A strange and bitter layer of history has returned to the surface in northern Idaho, where archaeologists have excavated the first World War II internment camp that put men of Japanese descent to work as de facto prisoners of war.
Scientists from the University of Idaho have finished their summer excavation of the Kooskia Internment Camp in Clearwater National Forest, where from May 1943 to May 1945 more than 250 men were detained as “enemy aliens” and tasked with building a highway across the Rocky Mountains.
Seventy years after the labor camp was established, few traces remain visible to the untrained eye. None of its wooden structures stand today; the only lingering feature is a concrete slab where a water tower once stood.
But the Idaho archaeologists have found thousands of artifacts that detail the day-to-day of camp life, a history that remains unknown to most Americans today.
“We’ve found a lot of interesting items in the camp that really help tell the story of the people interned here,” lead archaeologist Dr. Stacey Camp said in a press statement. “It’s that story we want to share with the public.”
|Hand-painted ceramics (top) and pieces from the traditional Japanese game go are among the artifacts found at the Kooskia Internment Camp site (University of Idaho)|
Though the location of the camp was known to historians, archaeologists only began investigating it in 2010, with surface surveys and soil sampling. As the scientists went deeper, they began finding relics that were in many ways as familiar as they were distinctive.
Milk bottles, beer cans and candy wrappers have emerged from the muddy soil, as well as ornate hand-painted ceramics, dental equipment, colored stones used in traditional Japanese board games, and jars of at least three different brands of cold cream.
They may not seem like vestiges of prison life, but Kooskia was by every measure an unusual prison.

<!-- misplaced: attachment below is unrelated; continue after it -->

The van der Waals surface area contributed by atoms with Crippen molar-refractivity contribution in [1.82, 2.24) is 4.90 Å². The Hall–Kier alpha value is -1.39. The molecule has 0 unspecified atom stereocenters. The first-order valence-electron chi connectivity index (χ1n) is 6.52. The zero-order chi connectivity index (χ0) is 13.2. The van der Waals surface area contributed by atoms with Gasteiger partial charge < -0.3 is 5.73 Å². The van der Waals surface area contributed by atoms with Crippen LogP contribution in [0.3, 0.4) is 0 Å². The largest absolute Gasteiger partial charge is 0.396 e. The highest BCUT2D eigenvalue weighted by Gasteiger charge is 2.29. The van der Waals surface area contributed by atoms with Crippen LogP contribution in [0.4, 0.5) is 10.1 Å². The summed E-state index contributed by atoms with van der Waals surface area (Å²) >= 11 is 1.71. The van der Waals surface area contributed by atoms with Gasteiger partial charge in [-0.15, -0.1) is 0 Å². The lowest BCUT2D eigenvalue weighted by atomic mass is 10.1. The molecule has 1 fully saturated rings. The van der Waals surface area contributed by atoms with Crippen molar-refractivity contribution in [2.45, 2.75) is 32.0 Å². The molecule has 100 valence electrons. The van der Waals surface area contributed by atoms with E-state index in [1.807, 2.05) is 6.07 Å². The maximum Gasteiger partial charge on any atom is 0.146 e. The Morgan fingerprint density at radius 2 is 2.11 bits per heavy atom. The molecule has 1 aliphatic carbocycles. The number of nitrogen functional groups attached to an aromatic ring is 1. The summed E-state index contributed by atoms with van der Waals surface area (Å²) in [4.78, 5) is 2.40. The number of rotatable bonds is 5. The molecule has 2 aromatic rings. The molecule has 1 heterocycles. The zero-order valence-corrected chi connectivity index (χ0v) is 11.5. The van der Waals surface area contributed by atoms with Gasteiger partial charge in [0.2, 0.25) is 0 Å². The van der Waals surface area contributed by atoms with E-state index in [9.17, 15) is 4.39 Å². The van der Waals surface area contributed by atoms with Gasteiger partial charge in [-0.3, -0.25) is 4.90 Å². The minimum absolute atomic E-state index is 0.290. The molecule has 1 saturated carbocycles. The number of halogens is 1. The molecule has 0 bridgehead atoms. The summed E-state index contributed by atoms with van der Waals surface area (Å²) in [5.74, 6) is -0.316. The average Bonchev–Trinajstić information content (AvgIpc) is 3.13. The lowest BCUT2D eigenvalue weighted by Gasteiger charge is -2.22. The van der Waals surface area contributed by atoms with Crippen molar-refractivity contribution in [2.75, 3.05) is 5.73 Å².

Of the approximately 60 internment camps established by the U.S. government to house American residents of Japanese, German and Italian descent from 1942 to 1946, Kooskia was the only one that solely housed men, and because of its remoteness in a rugged, mountain landscape, it was the only one not to have any fences or guard towers.
It also marked the government’s first attempt at using detainees as workers.
Unlike domestic prisons of the day, however, inmates at Kooskia were paid for their labor — as much as $60 per month, twice what young men earned at Civilian Conservation Corps camps a decade earlier.
|Japanese-American prisoners from the Kooskia work camp, with Anglo guards, on Idaho’s Lochsa River (University of Idaho)|
And while all of the workers had been forcibly removed from their homes, the men at Kooskia were there voluntarily, having requested transfers from other internment centers, likely because the Idaho camp offered paid work and medical and dental care.
Also, as part of a deal struck with the government of Peru at the time, Kooskia detained a small number of Japanese-Peruvian men, adding further complexity and diversity to camp life.
Together over two years the prisoners constructed U.S. Highway 12, which runs from Missoula, Montana, to Lewiston, Idaho.
|Kooskia Internment Camp in 1944 (University of Idaho)|
By the middle of 1945, many of the men had been either released or transferred, and equipment for the highway project became in increasingly short supply.
The camp was closed in May 1945, with the remaining 104 men being transferred to the Santa Fe Interment Camp in New Mexico.
The government continued to use Japanese-American detainees as a workforce in some locations, such as at the Tule Lake Segregation Center in northern California, where prisoners built what’s now the Tule Lake National Wildlife Refuge.
The University of Idaho’s Kooskia Interment Camp Archaeological Project, which has conducted the excavation, will publish its full results later this year.
• “U-Idaho Archaeology Dig Unearths History at Kooskia Japanese Internment Camp” University of Idaho News, July 11, 2013
• Kooskia (detention facility), Densho Encyclopedia